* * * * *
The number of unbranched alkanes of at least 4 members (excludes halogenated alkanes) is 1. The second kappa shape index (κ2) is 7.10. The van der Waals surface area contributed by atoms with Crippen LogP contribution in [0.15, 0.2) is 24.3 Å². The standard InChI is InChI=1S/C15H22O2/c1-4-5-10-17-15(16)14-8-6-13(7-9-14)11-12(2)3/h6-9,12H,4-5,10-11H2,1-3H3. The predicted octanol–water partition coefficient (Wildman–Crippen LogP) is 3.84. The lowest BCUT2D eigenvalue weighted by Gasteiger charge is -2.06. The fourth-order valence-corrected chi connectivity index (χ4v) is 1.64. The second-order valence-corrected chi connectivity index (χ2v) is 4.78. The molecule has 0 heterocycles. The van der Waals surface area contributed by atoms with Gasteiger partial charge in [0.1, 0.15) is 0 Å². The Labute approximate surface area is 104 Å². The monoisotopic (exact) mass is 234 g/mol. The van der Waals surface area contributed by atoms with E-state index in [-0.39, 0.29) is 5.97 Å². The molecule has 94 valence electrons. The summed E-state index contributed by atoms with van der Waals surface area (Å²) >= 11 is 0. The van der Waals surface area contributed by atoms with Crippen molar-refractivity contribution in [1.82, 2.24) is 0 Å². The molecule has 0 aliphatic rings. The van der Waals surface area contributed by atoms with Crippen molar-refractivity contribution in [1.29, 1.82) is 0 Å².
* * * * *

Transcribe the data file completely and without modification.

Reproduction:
The number of unbranched alkanes of at least 4 members (excludes halogenated alkanes) is 1. The second kappa shape index (κ2) is 7.10. The van der Waals surface area contributed by atoms with Crippen LogP contribution in [0.15, 0.2) is 24.3 Å². The standard InChI is InChI=1S/C15H22O2/c1-4-5-10-17-15(16)14-8-6-13(7-9-14)11-12(2)3/h6-9,12H,4-5,10-11H2,1-3H3. The predicted octanol–water partition coefficient (Wildman–Crippen LogP) is 3.84. The lowest BCUT2D eigenvalue weighted by Gasteiger charge is -2.06. The fourth-order valence-corrected chi connectivity index (χ4v) is 1.64. The second-order valence-corrected chi connectivity index (χ2v) is 4.78. The molecule has 0 heterocycles. The van der Waals surface area contributed by atoms with Gasteiger partial charge in [0.1, 0.15) is 0 Å². The Labute approximate surface area is 104 Å². The monoisotopic (exact) mass is 234 g/mol. The van der Waals surface area contributed by atoms with E-state index in [-0.39, 0.29) is 5.97 Å². The molecule has 94 valence electrons. The summed E-state index contributed by atoms with van der Waals surface area (Å²) >= 11 is 0. The van der Waals surface area contributed by atoms with Crippen molar-refractivity contribution in [1.82, 2.24) is 0 Å². The molecule has 0 aliphatic rings. The van der Waals surface area contributed by atoms with Crippen molar-refractivity contribution in [1.29, 1.82) is 0 Å².